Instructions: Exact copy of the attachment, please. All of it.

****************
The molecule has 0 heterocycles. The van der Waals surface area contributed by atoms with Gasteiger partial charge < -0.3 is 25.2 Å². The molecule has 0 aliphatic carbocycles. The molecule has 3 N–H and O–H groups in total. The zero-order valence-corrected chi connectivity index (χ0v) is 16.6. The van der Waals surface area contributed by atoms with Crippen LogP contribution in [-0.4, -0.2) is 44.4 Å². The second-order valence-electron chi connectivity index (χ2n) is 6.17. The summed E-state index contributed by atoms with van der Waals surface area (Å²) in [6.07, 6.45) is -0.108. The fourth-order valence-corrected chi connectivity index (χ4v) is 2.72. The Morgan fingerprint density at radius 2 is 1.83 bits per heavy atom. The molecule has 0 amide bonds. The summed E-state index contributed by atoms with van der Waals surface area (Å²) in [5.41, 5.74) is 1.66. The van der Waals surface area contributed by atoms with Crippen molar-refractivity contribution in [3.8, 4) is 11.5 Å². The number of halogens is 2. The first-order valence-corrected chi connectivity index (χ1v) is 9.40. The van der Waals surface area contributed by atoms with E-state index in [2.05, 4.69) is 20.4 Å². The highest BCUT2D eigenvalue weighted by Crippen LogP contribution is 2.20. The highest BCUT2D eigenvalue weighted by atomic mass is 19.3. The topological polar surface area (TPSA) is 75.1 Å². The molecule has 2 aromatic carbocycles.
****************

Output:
The molecule has 0 heterocycles. The van der Waals surface area contributed by atoms with Gasteiger partial charge < -0.3 is 25.2 Å². The molecule has 0 aliphatic carbocycles. The molecule has 3 N–H and O–H groups in total. The zero-order valence-corrected chi connectivity index (χ0v) is 16.6. The van der Waals surface area contributed by atoms with Crippen LogP contribution in [-0.4, -0.2) is 44.4 Å². The second-order valence-electron chi connectivity index (χ2n) is 6.17. The summed E-state index contributed by atoms with van der Waals surface area (Å²) in [6.07, 6.45) is -0.108. The fourth-order valence-corrected chi connectivity index (χ4v) is 2.72. The Morgan fingerprint density at radius 2 is 1.83 bits per heavy atom. The molecule has 0 amide bonds. The summed E-state index contributed by atoms with van der Waals surface area (Å²) in [5.41, 5.74) is 1.66. The van der Waals surface area contributed by atoms with Crippen molar-refractivity contribution in [3.8, 4) is 11.5 Å². The number of halogens is 2. The first-order valence-corrected chi connectivity index (χ1v) is 9.40. The van der Waals surface area contributed by atoms with E-state index in [2.05, 4.69) is 20.4 Å². The highest BCUT2D eigenvalue weighted by Crippen LogP contribution is 2.20. The highest BCUT2D eigenvalue weighted by atomic mass is 19.3. The topological polar surface area (TPSA) is 75.1 Å². The molecule has 2 aromatic carbocycles.